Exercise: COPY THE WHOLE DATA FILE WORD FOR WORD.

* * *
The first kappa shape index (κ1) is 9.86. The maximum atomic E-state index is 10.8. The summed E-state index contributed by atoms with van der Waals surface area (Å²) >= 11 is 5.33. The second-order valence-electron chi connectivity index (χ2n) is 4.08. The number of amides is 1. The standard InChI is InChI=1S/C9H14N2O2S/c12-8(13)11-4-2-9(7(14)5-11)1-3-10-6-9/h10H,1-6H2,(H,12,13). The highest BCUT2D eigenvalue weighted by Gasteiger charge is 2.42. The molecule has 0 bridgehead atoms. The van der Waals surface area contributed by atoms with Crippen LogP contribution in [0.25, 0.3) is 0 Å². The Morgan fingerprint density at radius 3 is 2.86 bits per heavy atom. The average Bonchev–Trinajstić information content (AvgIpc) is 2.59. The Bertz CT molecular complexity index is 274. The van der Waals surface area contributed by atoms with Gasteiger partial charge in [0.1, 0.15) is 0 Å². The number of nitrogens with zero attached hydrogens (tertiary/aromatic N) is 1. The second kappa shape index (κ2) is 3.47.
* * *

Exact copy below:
The first kappa shape index (κ1) is 9.86. The maximum atomic E-state index is 10.8. The summed E-state index contributed by atoms with van der Waals surface area (Å²) >= 11 is 5.33. The second-order valence-electron chi connectivity index (χ2n) is 4.08. The number of amides is 1. The standard InChI is InChI=1S/C9H14N2O2S/c12-8(13)11-4-2-9(7(14)5-11)1-3-10-6-9/h10H,1-6H2,(H,12,13). The highest BCUT2D eigenvalue weighted by Gasteiger charge is 2.42. The molecule has 0 bridgehead atoms. The van der Waals surface area contributed by atoms with Crippen LogP contribution in [0.25, 0.3) is 0 Å². The Morgan fingerprint density at radius 3 is 2.86 bits per heavy atom. The average Bonchev–Trinajstić information content (AvgIpc) is 2.59. The Bertz CT molecular complexity index is 274. The van der Waals surface area contributed by atoms with Gasteiger partial charge in [0.1, 0.15) is 0 Å². The number of nitrogens with zero attached hydrogens (tertiary/aromatic N) is 1. The second kappa shape index (κ2) is 3.47.